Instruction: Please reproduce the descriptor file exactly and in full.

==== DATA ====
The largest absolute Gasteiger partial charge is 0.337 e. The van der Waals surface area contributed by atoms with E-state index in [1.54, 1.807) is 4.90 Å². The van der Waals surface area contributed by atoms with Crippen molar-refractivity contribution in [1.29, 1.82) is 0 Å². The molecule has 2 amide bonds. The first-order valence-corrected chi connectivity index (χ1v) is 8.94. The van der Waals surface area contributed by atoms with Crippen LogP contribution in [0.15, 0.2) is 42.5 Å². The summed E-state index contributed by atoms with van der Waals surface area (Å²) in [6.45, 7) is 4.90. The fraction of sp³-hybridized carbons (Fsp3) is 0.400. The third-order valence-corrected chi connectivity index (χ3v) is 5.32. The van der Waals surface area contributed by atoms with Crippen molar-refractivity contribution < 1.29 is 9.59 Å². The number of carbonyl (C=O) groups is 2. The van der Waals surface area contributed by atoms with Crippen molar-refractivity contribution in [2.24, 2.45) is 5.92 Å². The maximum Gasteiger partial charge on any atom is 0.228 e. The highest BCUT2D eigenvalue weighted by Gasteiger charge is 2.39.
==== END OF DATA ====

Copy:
The largest absolute Gasteiger partial charge is 0.337 e. The van der Waals surface area contributed by atoms with E-state index in [1.54, 1.807) is 4.90 Å². The van der Waals surface area contributed by atoms with Crippen molar-refractivity contribution in [1.29, 1.82) is 0 Å². The molecule has 2 amide bonds. The first-order valence-corrected chi connectivity index (χ1v) is 8.94. The van der Waals surface area contributed by atoms with Crippen LogP contribution in [0.15, 0.2) is 42.5 Å². The summed E-state index contributed by atoms with van der Waals surface area (Å²) in [6.45, 7) is 4.90. The fraction of sp³-hybridized carbons (Fsp3) is 0.400. The third-order valence-corrected chi connectivity index (χ3v) is 5.32. The van der Waals surface area contributed by atoms with Crippen molar-refractivity contribution < 1.29 is 9.59 Å². The number of carbonyl (C=O) groups is 2. The van der Waals surface area contributed by atoms with Crippen molar-refractivity contribution in [2.24, 2.45) is 5.92 Å². The maximum Gasteiger partial charge on any atom is 0.228 e. The highest BCUT2D eigenvalue weighted by Gasteiger charge is 2.39.